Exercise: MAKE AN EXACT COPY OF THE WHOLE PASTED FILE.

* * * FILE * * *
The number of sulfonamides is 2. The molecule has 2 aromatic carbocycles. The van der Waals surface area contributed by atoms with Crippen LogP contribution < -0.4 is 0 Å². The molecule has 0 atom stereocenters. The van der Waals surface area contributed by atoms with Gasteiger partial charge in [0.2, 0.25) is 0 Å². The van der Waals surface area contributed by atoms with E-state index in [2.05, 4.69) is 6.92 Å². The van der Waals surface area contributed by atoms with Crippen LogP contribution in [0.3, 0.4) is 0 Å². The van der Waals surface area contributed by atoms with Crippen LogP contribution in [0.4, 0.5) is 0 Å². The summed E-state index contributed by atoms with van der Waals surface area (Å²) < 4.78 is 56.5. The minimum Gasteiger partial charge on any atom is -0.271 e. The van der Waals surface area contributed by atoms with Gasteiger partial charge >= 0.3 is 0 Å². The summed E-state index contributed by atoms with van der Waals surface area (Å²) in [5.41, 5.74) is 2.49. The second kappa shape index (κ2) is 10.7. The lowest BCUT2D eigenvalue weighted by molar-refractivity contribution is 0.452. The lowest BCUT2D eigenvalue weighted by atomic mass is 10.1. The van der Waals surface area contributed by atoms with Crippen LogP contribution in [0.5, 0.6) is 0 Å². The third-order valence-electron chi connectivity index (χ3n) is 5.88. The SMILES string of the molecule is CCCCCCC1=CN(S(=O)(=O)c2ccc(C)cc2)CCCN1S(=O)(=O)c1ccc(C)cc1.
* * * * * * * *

The number of sulfonamides is 2. The molecule has 2 aromatic carbocycles. The van der Waals surface area contributed by atoms with Crippen LogP contribution < -0.4 is 0 Å². The molecule has 0 atom stereocenters. The van der Waals surface area contributed by atoms with Gasteiger partial charge in [0.2, 0.25) is 0 Å². The van der Waals surface area contributed by atoms with E-state index in [2.05, 4.69) is 6.92 Å². The van der Waals surface area contributed by atoms with Crippen LogP contribution in [0.3, 0.4) is 0 Å². The van der Waals surface area contributed by atoms with Crippen LogP contribution in [0.4, 0.5) is 0 Å². The summed E-state index contributed by atoms with van der Waals surface area (Å²) < 4.78 is 56.5. The minimum Gasteiger partial charge on any atom is -0.271 e. The van der Waals surface area contributed by atoms with Gasteiger partial charge >= 0.3 is 0 Å². The summed E-state index contributed by atoms with van der Waals surface area (Å²) in [5.41, 5.74) is 2.49. The second kappa shape index (κ2) is 10.7. The lowest BCUT2D eigenvalue weighted by molar-refractivity contribution is 0.452. The lowest BCUT2D eigenvalue weighted by atomic mass is 10.1. The van der Waals surface area contributed by atoms with Crippen LogP contribution in [0.5, 0.6) is 0 Å². The third-order valence-electron chi connectivity index (χ3n) is 5.88. The SMILES string of the molecule is CCCCCCC1=CN(S(=O)(=O)c2ccc(C)cc2)CCCN1S(=O)(=O)c1ccc(C)cc1.